EMBED: The usual abbreviated senior journalist goes around an abbreviated Member of the order of the British Empire.
5d Candidate spun total rubbish (9)
POSTULANT: Anagram (rubbish) of the preceding two words. Sadly often apposite surface read.
6d Bare, say, giving shriek (4)
ROAR: A homophone (say) of a synonym of bare in the sense of basic or realistic.
7d Powerless small stars (8)
NOTABLES: If we split the solution 3,4 we have a synonym of powerless. Add the abbreviation for Small.
Here’s a star band. It’s hard to believe this great song is over 20 years old.
8d Maybe tick answer in usual spot (8)
PARASITE: Insert the abbreviation for Answer between synonyms of usual or normal and spot as a noun in the sense of location. Nicely disguised definition.
13d Corrupt said to be in ruin (10)
DEMORALISE: Place a synonym of said or vocal inside (to be in) one of ruin as a noun. Corrupt here is verb.
15d Continue exercise about to eat chop (9)
PERSEVERE: Start with the usual abbreviated Physical Exercise then place a preposition meaning about around a synonym of chop or cut as a verb.
16d Pair surmounting obstacle to form band (8)
BRACELET: A synonym of pair or couple goes above (surmounting) one of an obstacle (think tennis).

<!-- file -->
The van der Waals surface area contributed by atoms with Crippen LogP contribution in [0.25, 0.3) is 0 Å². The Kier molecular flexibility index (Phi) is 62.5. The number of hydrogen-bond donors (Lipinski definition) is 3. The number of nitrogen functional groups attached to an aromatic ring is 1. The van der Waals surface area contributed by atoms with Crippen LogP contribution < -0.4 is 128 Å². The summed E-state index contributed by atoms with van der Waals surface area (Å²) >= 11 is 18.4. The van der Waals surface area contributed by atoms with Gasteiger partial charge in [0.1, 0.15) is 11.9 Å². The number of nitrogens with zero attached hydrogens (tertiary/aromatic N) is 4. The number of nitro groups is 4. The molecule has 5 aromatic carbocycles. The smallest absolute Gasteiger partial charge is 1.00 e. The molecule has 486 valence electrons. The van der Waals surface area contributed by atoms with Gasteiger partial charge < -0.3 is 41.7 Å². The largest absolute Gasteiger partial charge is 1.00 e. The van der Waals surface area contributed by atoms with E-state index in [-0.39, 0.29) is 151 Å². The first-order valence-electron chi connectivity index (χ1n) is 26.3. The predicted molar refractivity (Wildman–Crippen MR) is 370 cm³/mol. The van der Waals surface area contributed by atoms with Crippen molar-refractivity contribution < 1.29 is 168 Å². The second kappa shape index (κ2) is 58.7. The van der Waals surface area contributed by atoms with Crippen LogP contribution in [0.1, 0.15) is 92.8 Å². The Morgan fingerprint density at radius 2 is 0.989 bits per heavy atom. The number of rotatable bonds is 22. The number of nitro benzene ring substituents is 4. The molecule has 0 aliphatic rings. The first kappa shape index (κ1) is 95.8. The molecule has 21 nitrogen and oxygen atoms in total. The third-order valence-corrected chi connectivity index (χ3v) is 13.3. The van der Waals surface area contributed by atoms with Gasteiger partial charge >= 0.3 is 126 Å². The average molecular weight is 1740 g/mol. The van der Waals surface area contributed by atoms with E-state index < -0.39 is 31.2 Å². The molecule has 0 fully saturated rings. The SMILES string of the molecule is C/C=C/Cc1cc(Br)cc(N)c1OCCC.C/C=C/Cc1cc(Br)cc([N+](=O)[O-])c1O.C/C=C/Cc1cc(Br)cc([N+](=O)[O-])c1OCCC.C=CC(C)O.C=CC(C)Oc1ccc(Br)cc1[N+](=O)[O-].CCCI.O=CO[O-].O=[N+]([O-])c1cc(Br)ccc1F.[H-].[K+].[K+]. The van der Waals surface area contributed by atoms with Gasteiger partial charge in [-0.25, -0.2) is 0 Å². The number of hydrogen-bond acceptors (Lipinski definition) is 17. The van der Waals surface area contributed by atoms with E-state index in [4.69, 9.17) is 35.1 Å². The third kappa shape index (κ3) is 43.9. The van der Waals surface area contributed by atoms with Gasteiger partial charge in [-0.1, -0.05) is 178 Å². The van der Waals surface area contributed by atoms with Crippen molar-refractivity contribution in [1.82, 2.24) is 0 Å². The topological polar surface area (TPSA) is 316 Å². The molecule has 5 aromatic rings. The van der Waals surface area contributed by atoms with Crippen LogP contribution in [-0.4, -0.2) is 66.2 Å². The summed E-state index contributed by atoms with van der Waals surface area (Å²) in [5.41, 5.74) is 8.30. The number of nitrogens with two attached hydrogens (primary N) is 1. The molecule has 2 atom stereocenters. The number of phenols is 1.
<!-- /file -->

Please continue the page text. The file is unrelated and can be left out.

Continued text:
17d Cheeky monkey, on fire we hear (8)
IMPOLITE: This sounds like (we hear) a monkey or rascal on fire or ablaze
19d Reverend could be suspect (6)
DIVINE: Double definition, one I came across only recently whilst compiling (it’s useful for your vocabulary if nothing else!) being a dated name for a reverend, the other being one of suspect or guess.
20d King nearly beginning to take piece (6)
KNIGHT: The abbreviation for King is followed by a literary synonym of nearly or close by and the initial letter of Take.
23d Way of life, empty following pen (5)
STYLE: Append the outside letters (empty) of LifE to a pen in the sense of an enclosure for pigs say.
24d Broken chest (4)
BUST: Double definition, both relatively straightforward.
Great stuff. I particularly enjoyed 12&14a plus 8d. Which ones earned your seal of approval?
Quickie Pun: GOAL + DIN + GUT = GOLD INGOT
79 comments on “DT No 30297”
Leave your own comment
I found this quite a struggle and would give it a four for difficulty but only 3 for enjoyment. Several seemingly odd definitions, divine, charged ….
More slog than pleasure!
But thanks to setter anyway.
This was tough but doable, particularly once a few checkers went jn. It was a very slow start for me as tried to pick apart a few clues to get a start. Dogged perseverance won out in the end as it often does with this compiler . There were someparticularly fine lurkers at 28a and3d And a splendid anagram at 15a. The double dwfinition ofJane Austen’s novel (one of my favourite authors):was alsoappreciated . Thanks to SL for the hints and to our compiler.
A very enjoyable and appropriatey ‘chewy’ puzzle for this stage in the week – basic GK only, but plenty of deception, clever anagrams, and a fine display of the setter’s art. Eyebrow raised at 6d (a shriek, really?) and 17d (the homophone doesn’t work for me as I pronounce the ‘o’ in the answer) but otherwise there were some cracking clues – no pun intended. Hon Mentions for me to 12a (for the smile), 26a (the red herring), 28a (another grin) 3d and 7d, with COTD to 22a – fortunately a flash of inspiration gave me that one quite swiftly.